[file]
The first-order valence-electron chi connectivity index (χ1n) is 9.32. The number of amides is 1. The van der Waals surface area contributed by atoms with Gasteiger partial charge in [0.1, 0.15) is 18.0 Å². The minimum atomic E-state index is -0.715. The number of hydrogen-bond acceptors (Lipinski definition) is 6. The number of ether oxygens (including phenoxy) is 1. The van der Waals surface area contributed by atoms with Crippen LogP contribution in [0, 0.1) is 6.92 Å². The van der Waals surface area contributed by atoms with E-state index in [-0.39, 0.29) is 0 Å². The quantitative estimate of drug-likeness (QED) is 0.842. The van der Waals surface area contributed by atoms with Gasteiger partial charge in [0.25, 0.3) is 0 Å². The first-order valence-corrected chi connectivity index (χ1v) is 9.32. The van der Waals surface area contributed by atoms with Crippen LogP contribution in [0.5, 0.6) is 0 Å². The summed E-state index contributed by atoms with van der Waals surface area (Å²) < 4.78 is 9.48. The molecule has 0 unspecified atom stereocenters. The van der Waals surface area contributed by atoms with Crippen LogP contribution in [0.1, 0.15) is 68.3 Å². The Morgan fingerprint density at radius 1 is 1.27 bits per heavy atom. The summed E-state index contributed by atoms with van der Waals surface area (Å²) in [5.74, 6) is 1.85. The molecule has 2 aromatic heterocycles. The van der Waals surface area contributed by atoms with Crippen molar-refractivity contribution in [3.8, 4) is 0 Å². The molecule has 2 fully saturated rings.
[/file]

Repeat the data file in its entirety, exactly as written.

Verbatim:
The first-order valence-electron chi connectivity index (χ1n) is 9.32. The number of amides is 1. The van der Waals surface area contributed by atoms with Gasteiger partial charge in [0.1, 0.15) is 18.0 Å². The minimum atomic E-state index is -0.715. The number of hydrogen-bond acceptors (Lipinski definition) is 6. The number of ether oxygens (including phenoxy) is 1. The van der Waals surface area contributed by atoms with Crippen LogP contribution in [0, 0.1) is 6.92 Å². The van der Waals surface area contributed by atoms with E-state index in [-0.39, 0.29) is 0 Å². The quantitative estimate of drug-likeness (QED) is 0.842. The van der Waals surface area contributed by atoms with Gasteiger partial charge in [0.25, 0.3) is 0 Å². The first-order valence-corrected chi connectivity index (χ1v) is 9.32. The van der Waals surface area contributed by atoms with Crippen LogP contribution in [0.5, 0.6) is 0 Å². The summed E-state index contributed by atoms with van der Waals surface area (Å²) < 4.78 is 9.48. The molecule has 0 unspecified atom stereocenters. The van der Waals surface area contributed by atoms with Crippen LogP contribution in [0.1, 0.15) is 68.3 Å². The Morgan fingerprint density at radius 1 is 1.27 bits per heavy atom. The summed E-state index contributed by atoms with van der Waals surface area (Å²) in [5.74, 6) is 1.85. The molecule has 2 aromatic heterocycles. The van der Waals surface area contributed by atoms with Crippen molar-refractivity contribution in [3.8, 4) is 0 Å². The molecule has 2 fully saturated rings.